The gameplay is very similar to the mechanics of previous titles, and overall this is a move for the better. First and foremost we get more weapons, which is very nice as I preferred the Lunar Staff myself while others preferred the claw weapon. Enemies are more aggressive and have more health, but you can abuse the autoguard feature in Easy mode to just clear the story though at harsh penalties to XP gained so the game has a nice balance of challenge while being finishable. Checkpoints seem to be decently placed so on harder difficulties you might be able to reach the next save point once you learn how to not suck. Though at times it feels like the camera is an enemy too, but this seems to have been a problem which will persist until those VR headsets become the norm and we can use peripheral vision.

Yes, there are times when QTEs play a part in the game, but this is a surprisingly less evil version. For starters, there are never QTEs in cinematics, so you can watch the cutscenes in peace. Secondly, the QTEs are almost entirely assigning buttons to perform regular actions. A guy tries to ambush you? Use the same command to dodge that you normally dodge with. Have to tear up the armor on an attack helicopter? Press the strong attack button. It’s hard to be particularly angry when the QTEs feel like an extension of normal gameplay.

Razor’s Edge also added a couple stages with Ayane bringing her fast and furious frenzy of violence and dubious plot support. Her stages were certainly fun to play as she starts out of the gate with a decent set of skills and leveled up abilities. To be honest, going from Ayane back to Ryu felt like being Megatron DeathKiller 3000 to the fat kid in PE struggling to meet the minimum requirements in physical abilities. However, it is possible to play Ayane in parts centered on Ryu due to the Chapter Challenge. You can also play as Momoji, one of the supporting characters, and of course Kasumi for no reason other than she gets shoehorned in to pander.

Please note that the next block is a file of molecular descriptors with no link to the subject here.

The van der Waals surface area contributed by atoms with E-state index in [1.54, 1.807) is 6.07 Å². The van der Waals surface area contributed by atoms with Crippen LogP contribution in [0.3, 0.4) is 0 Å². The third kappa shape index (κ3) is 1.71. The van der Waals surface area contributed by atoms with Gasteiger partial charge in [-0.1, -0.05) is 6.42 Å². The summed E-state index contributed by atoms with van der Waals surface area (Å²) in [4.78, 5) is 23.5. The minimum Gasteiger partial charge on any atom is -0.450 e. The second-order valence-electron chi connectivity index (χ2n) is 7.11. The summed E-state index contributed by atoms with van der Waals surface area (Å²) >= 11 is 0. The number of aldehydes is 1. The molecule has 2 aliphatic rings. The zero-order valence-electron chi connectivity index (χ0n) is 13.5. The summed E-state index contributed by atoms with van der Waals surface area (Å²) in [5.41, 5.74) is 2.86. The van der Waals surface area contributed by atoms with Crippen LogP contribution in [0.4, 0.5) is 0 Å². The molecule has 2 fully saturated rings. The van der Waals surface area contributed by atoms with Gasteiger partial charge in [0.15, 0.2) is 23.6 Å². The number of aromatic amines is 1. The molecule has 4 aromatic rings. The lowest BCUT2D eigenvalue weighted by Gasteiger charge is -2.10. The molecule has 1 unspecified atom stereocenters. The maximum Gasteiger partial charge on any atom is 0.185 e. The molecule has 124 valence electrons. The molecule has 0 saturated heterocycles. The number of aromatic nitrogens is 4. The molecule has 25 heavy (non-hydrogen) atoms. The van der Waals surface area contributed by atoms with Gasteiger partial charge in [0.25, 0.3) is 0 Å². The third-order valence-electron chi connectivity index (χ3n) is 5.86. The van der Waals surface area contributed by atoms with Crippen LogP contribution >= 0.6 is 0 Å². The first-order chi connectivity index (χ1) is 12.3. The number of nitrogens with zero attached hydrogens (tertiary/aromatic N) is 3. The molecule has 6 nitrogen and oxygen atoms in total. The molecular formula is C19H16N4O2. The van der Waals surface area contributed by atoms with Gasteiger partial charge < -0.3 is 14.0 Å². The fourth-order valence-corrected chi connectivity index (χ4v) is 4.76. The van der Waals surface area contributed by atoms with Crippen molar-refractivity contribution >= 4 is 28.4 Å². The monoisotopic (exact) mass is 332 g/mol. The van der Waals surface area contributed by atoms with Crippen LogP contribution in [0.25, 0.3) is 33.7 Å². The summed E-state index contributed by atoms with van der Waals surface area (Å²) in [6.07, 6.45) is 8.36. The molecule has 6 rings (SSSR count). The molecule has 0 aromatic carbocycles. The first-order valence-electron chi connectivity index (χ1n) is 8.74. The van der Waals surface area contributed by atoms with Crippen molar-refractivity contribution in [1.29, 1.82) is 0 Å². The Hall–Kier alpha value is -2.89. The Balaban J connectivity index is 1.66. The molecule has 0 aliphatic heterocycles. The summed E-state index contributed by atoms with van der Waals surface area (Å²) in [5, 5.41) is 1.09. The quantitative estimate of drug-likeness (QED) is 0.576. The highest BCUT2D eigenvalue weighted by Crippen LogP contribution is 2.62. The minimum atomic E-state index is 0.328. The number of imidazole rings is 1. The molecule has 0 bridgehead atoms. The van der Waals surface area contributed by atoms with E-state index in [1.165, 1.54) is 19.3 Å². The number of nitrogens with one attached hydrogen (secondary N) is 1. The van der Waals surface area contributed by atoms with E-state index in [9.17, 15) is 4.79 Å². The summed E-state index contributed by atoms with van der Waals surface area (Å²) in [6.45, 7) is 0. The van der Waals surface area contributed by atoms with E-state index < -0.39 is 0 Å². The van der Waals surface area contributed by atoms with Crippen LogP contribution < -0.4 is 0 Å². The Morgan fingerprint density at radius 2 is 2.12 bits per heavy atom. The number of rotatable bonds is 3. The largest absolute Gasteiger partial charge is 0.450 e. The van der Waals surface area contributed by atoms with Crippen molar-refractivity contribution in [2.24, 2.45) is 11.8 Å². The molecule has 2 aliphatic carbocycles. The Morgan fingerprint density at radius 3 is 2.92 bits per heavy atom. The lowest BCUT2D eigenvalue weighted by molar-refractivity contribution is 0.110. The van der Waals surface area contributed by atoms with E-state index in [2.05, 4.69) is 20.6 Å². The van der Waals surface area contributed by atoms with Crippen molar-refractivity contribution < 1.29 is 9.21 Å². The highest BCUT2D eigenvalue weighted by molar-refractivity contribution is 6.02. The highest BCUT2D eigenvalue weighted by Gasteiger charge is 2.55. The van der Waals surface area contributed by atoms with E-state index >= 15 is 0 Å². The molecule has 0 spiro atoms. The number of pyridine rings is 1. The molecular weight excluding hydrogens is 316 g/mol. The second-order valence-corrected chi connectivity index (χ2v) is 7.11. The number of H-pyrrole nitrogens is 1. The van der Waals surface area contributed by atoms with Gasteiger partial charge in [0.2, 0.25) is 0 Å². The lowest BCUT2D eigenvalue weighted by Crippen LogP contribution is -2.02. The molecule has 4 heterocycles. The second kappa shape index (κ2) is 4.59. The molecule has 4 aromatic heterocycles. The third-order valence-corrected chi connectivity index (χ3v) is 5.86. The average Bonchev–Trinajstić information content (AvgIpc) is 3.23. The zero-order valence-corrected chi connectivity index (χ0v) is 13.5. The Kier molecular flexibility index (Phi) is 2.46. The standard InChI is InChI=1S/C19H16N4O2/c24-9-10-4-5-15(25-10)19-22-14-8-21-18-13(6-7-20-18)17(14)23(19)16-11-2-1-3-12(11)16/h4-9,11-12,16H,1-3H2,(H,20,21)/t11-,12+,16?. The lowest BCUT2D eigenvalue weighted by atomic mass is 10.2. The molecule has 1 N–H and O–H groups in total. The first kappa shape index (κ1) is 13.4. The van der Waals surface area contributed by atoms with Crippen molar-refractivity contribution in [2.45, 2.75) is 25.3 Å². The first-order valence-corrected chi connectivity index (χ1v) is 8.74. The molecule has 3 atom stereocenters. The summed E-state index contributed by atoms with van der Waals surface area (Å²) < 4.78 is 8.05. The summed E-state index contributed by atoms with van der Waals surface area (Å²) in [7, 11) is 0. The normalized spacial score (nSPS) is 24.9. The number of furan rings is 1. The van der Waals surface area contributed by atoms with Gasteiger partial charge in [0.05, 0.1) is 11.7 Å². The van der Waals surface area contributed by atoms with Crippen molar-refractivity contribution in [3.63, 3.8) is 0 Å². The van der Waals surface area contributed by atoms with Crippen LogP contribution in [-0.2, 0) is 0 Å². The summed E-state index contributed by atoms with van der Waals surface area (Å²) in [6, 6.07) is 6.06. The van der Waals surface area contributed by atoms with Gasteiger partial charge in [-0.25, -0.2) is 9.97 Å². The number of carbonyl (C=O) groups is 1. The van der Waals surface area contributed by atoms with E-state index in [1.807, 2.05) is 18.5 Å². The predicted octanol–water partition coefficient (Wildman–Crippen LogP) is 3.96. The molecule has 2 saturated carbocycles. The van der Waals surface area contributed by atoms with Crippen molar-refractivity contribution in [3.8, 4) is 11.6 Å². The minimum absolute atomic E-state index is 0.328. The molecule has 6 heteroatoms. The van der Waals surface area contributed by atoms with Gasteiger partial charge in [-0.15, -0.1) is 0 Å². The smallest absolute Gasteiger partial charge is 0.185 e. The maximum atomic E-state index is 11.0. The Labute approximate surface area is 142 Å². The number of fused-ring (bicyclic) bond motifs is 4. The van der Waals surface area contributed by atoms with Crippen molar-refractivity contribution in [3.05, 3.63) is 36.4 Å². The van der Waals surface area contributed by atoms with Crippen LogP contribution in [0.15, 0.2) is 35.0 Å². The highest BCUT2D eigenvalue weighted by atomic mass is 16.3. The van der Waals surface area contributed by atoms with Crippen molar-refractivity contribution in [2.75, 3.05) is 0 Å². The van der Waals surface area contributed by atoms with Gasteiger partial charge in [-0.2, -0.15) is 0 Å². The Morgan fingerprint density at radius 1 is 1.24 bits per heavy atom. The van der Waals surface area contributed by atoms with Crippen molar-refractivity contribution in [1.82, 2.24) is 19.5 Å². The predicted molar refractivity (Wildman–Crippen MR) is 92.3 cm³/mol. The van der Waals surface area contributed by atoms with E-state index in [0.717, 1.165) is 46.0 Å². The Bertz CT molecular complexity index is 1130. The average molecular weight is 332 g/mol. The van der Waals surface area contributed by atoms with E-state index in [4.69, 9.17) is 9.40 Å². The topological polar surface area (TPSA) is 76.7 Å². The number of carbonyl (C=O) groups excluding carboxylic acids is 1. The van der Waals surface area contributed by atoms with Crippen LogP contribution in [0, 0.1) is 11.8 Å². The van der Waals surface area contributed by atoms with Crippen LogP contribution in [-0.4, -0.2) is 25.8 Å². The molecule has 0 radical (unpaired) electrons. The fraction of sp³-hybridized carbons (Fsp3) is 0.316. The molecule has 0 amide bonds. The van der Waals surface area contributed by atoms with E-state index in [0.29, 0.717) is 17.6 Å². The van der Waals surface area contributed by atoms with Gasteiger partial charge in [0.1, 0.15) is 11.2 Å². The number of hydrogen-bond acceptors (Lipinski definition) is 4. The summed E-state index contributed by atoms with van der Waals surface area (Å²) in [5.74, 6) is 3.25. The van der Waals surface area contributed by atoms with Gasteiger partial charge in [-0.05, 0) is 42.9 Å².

Remember when collectibles in games actually conferred in game bonuses? Pepperidge Farm remembers, and Razor’s Edge too. Gathering Golden Scarabs lets the player increase their max health, get new weapons and ninpo that isn’t unlocked through normal gameplay. Too many games these days throw collectibles at you which serve to fill in important plot details which the main story should be addressing, or to pad gameplay with no reward other than the achievement.

Then there is the multiplayer… while there is an appeal to tackling challenges beside an experienced player in the co-op trials, the game seems to want people in the Clan Battle mode. Team Ninja is no more guilty than other major game companies, but I still don’t quite see them anywhere near the top as their competitors and for that reason the online pass requirement is a boneheaded move. Ninja Gaiden already appeals to a smaller, more hardcore demographic and online passes generally exclude players who rent their copies. To me, a good competitive multiplayer mode requires getting as many people as possible participating so that there’s an ample pool of rank amateurs to battle each other for practice as well as be fodder for mid-level players. When the servers are already ghost towns, it’s not much fun to get your only matches with god tier players who savage you like a pissed off kitten with a ragdoll.

The final product is a game which should have been more awesome than it actually was, but the developers didn’t get when to be serious and when to have a sense of humor about the game’s over the top nature. Yes, people are gonna write it off over surface issues as well as Team Ninja’s reputation and ignore that there’s a decent action game with the sensibilities of a B- movie. However, I still think that a better subtitle would have been, “Die, Ryu Hayabusa, Die.”

Lollipop Chainsaw

For some time, when friends would complain that the zombie games need to go away I would add that they should go only after Lollipop Chainsaw comes out. The advertisements and trailers played up the raunchy parts, but the real appeal is in the sheer madness and unabashed old school fun. While the game itself doesn’t innovate, the game is a solid, albeit brief, experience.

The story revolves around a cheerleader with a knack for zombie killing and a giant chainsaw fighting through a horde of the undead. Her boyfriend gets bitten, so she removes his head to save him and proceeds to carry him around like a set of keys throughout the game. The player character with a bodiless sidekick sounds like the winning formula from Shadows of the Damned, and it works well. Nick, the boyfriend, makes a good Sancho to Juliet’s Don Quixote. As a rule of thumb, I don’t like stupid heroes, but Juliet comes off more as ditzy than oblivious. That she more often explains to Nick the way the universe works than others explain it to her is refreshing, and she is having a blast killing zombies which fits the goofy tone of the game.